“To me it’ll always be a great fun fact,” he laughed. “There are times where I’ve run into someone who interviewed me, they bring it up. I don't even remember telling them. I think it's definitely something that sticks with people,” he added. 

Devin Gialleonardo

As the trio reflected on their time as Sebastian the Ibis, reminiscing on their best and worst moments, acknowledging that running around South Florida in white fur and a bobbly head isn’t always as glorious as it appears, they want ’Canes fans around the world to know one thing—every time they slipped on those gloves and pulled on that jersey, they gave Miami Hurricanes fans everything they had. 

We really leave it all out there when we're doing this. Physically, we exert ourselves to the maximum,” Hartz said. “We know how long we're going to be somewhere, and we are doing our very best start to finish to just put on the best performance, to have the best interactions, to improve most people's day in the best way.” 

Cecilia Esteban, the spirit coordinator for Hurricanes Athletics, oversees the Cheerleading Team, Sunsations Dance Team, and the Sebastian the Ibis Mascot Program. She began working with Hartz, Gialleonardo, and O’Reilly just over a year ago.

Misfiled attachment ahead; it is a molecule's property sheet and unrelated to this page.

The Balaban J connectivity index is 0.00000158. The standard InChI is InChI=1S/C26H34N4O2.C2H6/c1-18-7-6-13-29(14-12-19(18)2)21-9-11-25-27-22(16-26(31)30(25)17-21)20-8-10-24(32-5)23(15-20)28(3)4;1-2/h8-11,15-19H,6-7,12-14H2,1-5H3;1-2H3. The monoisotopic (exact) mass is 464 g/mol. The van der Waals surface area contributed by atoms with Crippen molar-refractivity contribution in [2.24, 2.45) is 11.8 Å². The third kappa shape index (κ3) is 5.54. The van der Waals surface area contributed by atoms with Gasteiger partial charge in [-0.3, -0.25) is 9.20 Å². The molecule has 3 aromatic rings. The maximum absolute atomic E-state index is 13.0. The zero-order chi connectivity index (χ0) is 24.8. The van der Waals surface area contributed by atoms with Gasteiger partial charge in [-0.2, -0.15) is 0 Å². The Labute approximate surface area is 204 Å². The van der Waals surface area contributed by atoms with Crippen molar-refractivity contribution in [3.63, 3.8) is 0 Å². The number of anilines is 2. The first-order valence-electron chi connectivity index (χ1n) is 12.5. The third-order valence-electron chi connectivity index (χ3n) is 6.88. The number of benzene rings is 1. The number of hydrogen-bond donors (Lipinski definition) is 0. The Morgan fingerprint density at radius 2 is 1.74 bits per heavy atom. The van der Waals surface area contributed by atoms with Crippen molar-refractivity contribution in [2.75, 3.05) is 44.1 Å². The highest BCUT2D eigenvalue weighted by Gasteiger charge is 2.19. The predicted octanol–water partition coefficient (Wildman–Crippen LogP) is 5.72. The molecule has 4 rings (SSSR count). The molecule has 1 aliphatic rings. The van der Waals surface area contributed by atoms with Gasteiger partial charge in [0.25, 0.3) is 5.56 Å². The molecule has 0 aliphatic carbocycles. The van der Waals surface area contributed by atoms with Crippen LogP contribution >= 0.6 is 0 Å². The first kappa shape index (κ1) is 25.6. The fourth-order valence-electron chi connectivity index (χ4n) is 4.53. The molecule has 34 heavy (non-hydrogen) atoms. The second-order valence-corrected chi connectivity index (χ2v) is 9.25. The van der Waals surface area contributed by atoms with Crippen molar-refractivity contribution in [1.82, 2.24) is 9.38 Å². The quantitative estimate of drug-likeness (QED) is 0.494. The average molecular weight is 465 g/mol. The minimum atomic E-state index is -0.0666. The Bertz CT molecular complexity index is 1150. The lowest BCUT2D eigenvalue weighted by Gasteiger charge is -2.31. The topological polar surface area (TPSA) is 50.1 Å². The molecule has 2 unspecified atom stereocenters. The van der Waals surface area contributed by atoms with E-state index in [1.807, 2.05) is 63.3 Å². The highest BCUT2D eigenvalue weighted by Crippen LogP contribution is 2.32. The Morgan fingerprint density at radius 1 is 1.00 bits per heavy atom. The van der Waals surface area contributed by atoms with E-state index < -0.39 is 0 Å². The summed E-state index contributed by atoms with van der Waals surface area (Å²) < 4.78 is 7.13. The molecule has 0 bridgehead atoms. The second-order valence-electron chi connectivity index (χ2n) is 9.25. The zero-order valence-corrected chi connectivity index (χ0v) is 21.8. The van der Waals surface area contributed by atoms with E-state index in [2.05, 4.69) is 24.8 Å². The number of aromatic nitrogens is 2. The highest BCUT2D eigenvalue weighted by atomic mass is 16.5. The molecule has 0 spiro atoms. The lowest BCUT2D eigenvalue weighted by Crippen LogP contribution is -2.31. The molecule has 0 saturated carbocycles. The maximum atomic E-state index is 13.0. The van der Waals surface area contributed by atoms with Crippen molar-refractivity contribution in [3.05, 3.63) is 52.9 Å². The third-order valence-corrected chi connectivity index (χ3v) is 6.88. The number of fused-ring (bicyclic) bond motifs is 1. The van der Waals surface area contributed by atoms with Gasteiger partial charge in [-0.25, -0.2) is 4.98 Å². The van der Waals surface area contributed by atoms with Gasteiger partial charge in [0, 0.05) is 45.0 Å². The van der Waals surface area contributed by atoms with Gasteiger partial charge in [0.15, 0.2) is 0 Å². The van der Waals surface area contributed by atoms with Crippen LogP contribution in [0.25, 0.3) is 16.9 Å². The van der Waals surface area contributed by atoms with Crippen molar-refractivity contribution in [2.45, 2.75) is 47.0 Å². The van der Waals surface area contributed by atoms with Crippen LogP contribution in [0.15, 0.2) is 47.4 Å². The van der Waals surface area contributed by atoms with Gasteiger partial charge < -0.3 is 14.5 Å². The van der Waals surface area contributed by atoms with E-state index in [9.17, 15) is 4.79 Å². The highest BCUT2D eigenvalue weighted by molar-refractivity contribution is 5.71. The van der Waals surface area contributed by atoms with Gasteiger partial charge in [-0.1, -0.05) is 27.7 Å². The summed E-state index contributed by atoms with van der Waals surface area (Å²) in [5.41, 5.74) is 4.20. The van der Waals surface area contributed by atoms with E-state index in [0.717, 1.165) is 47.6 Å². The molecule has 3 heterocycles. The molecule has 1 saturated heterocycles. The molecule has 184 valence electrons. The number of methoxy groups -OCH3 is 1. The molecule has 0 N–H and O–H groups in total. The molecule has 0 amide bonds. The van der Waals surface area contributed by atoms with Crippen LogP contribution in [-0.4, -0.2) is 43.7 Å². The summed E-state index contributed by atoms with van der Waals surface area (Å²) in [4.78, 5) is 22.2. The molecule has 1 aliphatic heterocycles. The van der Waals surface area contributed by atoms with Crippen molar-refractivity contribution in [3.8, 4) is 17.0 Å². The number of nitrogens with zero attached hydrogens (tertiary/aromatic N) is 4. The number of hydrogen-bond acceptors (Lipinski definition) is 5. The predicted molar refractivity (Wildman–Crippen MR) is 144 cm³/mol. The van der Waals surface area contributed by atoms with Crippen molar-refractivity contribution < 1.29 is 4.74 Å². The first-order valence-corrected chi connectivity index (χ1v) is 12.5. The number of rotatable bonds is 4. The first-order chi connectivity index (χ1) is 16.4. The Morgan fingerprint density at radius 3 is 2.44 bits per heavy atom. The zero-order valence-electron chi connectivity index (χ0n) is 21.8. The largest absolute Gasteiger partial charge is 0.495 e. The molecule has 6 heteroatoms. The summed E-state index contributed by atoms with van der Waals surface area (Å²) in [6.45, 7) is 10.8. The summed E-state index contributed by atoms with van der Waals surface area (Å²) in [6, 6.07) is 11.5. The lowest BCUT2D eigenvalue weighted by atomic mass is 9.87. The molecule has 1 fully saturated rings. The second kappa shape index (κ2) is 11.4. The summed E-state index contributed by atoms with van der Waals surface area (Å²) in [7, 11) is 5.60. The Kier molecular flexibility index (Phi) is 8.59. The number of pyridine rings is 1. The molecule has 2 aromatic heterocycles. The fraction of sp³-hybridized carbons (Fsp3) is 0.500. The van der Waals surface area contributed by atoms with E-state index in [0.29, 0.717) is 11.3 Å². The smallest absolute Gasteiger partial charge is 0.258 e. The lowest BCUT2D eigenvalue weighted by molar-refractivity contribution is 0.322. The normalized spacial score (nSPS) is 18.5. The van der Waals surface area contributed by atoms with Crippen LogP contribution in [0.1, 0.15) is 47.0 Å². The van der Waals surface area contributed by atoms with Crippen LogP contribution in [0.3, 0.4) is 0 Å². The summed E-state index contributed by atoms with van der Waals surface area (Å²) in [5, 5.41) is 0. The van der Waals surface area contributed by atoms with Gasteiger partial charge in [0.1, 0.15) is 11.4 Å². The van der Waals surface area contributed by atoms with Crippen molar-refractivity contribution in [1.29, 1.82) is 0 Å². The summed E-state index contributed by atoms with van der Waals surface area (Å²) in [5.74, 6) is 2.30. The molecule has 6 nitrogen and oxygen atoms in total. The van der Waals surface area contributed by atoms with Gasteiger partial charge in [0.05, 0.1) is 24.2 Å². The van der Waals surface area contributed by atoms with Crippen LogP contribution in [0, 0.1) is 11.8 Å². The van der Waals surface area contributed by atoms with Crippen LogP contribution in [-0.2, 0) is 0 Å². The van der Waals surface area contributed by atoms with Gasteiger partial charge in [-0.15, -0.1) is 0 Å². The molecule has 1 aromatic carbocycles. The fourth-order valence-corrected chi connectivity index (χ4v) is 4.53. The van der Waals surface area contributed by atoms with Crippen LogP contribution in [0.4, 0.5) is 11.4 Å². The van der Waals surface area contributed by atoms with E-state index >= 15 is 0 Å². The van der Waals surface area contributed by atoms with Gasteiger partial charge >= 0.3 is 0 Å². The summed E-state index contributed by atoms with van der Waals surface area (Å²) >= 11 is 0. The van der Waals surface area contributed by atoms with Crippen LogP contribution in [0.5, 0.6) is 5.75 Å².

“Jumping into the role of managing the Sebastian the Ibis mascots was something I didn’t expect but has been so special. I could not have asked for a better group of seniors to help guide me,” she said. “Ethan, Michael, and Devin are going to do incredible things in life, and I am so lucky and happy that I got to be a small part of their college experience.” 

Most rewarding among all their experiences, the three men agreed, was meeting each other and the other—still confidential—members of “The Flock” along the way. 

I do think that these individuals have become some of my best friends. They've been there in the highs, the lows, the many moments where I've needed help with advisors, professors, just my social life, et cetera. Being a part of such a unique college experience and our own story is so special,” O’Reilly said.